XML Parsing Using Java org.w3c.dom

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XML Parsing Using Java org.w3c.dom

Explore XML parsing by using Java org.w3c.dom.

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You might often have challenging XML data to be parsed. This is an example showing you how to parse XML data efficiently using Java org.w3c.domImage title

XML Data to Be Parsed:

<?xml version="1.0"?>

Most XML data can easily be parsed through JAXB, but there are situations like the above where we need to do manual parsing. If we give the above XML data to JAXB, it's quite obvious that JAXB can not churn it around and give you a clean object mapping. This is where XML parsers like org.w3c.dom and others come into play.

In many cases, we will be parsing through some generated XML data rather than parsing XML data stored in a file. In this example, to keep it simple, we will not be reading data from the file.

First, we will get the object of DocumentBuilder using DocumentBuilderFactory. DocumentBuilderFactory first looks for implementation of DocumentBuilder and provides its object. The parse method of DocumentBuilder will provide the Document, which can finally be parsed.

String xmlRecords = "<?xml version=\"1.0\"?>\n" +
                "<COMMAND>\n" +
                "    <DATA>\n" +
                "        <TXNID>1234567891</TXNID>\n" +
                "        <TXNAMT>15.00</TXNAMT>\n" +
                "        <TXNID>1234567892</TXNID>\n" +
                "        <TXNAMT>15.00</TXNAMT>\n" +
                "        <TXNID>1234567893</TXNID>\n" +
                "        <TXNAMT>15.00</TXNAMT>\n" +
                "        <TXNID>1234567894</TXNID>\n" +
                "        <TXNAMT>15.00</TXNAMT>\n" +
                "    </DATA>\n" +

DocumentBuilder documentBuilder = DocumentBuilderFactory.newInstance().newDocumentBuilder();
InputSource inputSource = new InputSource();
inputSource.setCharacterStream(new StringReader(data));
Document doc = documentBuilder.parse(inputSource);

Now that we have the document to be parsed inside doc, we can easily parse through the elements of XML DOM. 

Now we will get the DATA tag from the given XML data and then iterate through all the elements of DATA tag, which is a collection of TXNID and TXNAMT tags. Parsing through the elements can be done in two ways.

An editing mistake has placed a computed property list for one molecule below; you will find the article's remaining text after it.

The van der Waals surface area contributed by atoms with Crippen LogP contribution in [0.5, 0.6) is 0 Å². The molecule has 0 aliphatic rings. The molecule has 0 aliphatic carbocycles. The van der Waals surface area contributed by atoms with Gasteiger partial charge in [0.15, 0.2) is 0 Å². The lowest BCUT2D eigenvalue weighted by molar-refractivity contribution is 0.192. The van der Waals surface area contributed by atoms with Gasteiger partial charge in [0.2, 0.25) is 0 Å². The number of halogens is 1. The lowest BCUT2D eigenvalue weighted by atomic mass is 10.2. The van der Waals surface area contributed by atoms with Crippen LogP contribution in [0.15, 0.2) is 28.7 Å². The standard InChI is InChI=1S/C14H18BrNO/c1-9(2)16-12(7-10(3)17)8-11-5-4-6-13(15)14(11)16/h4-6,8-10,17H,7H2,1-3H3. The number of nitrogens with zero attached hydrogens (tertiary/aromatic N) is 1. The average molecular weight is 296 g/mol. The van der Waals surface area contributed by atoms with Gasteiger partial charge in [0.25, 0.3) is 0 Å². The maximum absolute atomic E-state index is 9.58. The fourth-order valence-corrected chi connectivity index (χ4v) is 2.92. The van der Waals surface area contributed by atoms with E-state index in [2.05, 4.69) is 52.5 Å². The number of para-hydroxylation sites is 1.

Way 1:

NodeList dataTag = doc.getElementsByTagName("DATA");
NodeList dataItems = dataTag.item(0).getChildNodes();
DataItem item = null;
List<DataItem> items = new LinkedList<>();
for (int j = 1; j < dataItems.getLength(); j+=2) {
if (dataItems.item(j).getNodeName().equalsIgnoreCase("TXNID")) {
    item = new DataItem();
setValue(item, dataItems.item(j).getNodeName(), dataItems.item(j).getTextContent());

Inside the for loop, we are trying the get the jth node in the list of child nodes of "DATA" tag( dataItems ). Although this will give you the result, it gets slower in the long run. The culprit is the item(j) method of NodeList.

The object of Node holds the reference to its first child node, parent nodes (referred to as owner node), previous sibling node, and next sibling node. And the object of NodeList does not store the node in a ArrayList or LinkedList. This makes the item method to use the nextSibling reference and traverse through the node list. Therefore, wherever you call the item method, it always starts from  0 and iterates through until it reaches the jth node sibling. We can solve this performance issue simply by storing the reference of the next sibling.

Way 2:

Node node = dataItems.item(1);
while (node != null) {
if (node.getNodeName().equalsIgnoreCase("TXNID")) {
    item = new DataItem();
    setValue(item, node.getNodeName(), node.getTextContent());
  // I am using getNextSibling() twice because of new line character \n
    node = node.getNextSibling().getNextSibling();

Here, instead of iterating through nodes using the item method, we are using the  nestSibling reference. If the nextSibling reference is null , it means there are no more siblings. 

Hope this article helps you code

dom parser ,java ,org.w3c.dom ,tutorial ,xml

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